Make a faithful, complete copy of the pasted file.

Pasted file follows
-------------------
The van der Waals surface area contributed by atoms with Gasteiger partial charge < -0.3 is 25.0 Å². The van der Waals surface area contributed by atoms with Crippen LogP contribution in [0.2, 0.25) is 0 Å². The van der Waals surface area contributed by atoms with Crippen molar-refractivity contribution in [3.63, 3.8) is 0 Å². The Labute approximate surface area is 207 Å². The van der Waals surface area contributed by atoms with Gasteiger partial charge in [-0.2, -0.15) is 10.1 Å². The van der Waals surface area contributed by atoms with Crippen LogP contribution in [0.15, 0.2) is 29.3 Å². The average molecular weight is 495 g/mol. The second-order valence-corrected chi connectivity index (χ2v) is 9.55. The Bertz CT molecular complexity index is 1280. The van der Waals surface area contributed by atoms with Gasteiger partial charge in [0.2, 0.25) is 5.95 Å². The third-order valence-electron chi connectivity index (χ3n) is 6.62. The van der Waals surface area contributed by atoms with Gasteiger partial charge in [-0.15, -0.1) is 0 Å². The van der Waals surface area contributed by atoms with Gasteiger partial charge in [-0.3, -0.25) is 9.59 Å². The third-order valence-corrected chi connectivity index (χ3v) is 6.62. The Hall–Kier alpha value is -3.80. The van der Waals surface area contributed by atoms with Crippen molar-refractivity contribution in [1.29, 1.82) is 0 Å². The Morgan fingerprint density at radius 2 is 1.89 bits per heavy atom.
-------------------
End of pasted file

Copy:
The van der Waals surface area contributed by atoms with Gasteiger partial charge < -0.3 is 25.0 Å². The van der Waals surface area contributed by atoms with Crippen LogP contribution in [0.2, 0.25) is 0 Å². The van der Waals surface area contributed by atoms with Crippen molar-refractivity contribution in [3.63, 3.8) is 0 Å². The Labute approximate surface area is 207 Å². The van der Waals surface area contributed by atoms with Gasteiger partial charge in [-0.2, -0.15) is 10.1 Å². The van der Waals surface area contributed by atoms with Crippen LogP contribution in [0.15, 0.2) is 29.3 Å². The average molecular weight is 495 g/mol. The second-order valence-corrected chi connectivity index (χ2v) is 9.55. The Bertz CT molecular complexity index is 1280. The van der Waals surface area contributed by atoms with Gasteiger partial charge in [0.2, 0.25) is 5.95 Å². The third-order valence-electron chi connectivity index (χ3n) is 6.62. The van der Waals surface area contributed by atoms with Gasteiger partial charge in [-0.15, -0.1) is 0 Å². The van der Waals surface area contributed by atoms with Gasteiger partial charge in [-0.3, -0.25) is 9.59 Å². The third-order valence-corrected chi connectivity index (χ3v) is 6.62. The Hall–Kier alpha value is -3.80. The van der Waals surface area contributed by atoms with Crippen molar-refractivity contribution in [1.29, 1.82) is 0 Å². The Morgan fingerprint density at radius 2 is 1.89 bits per heavy atom.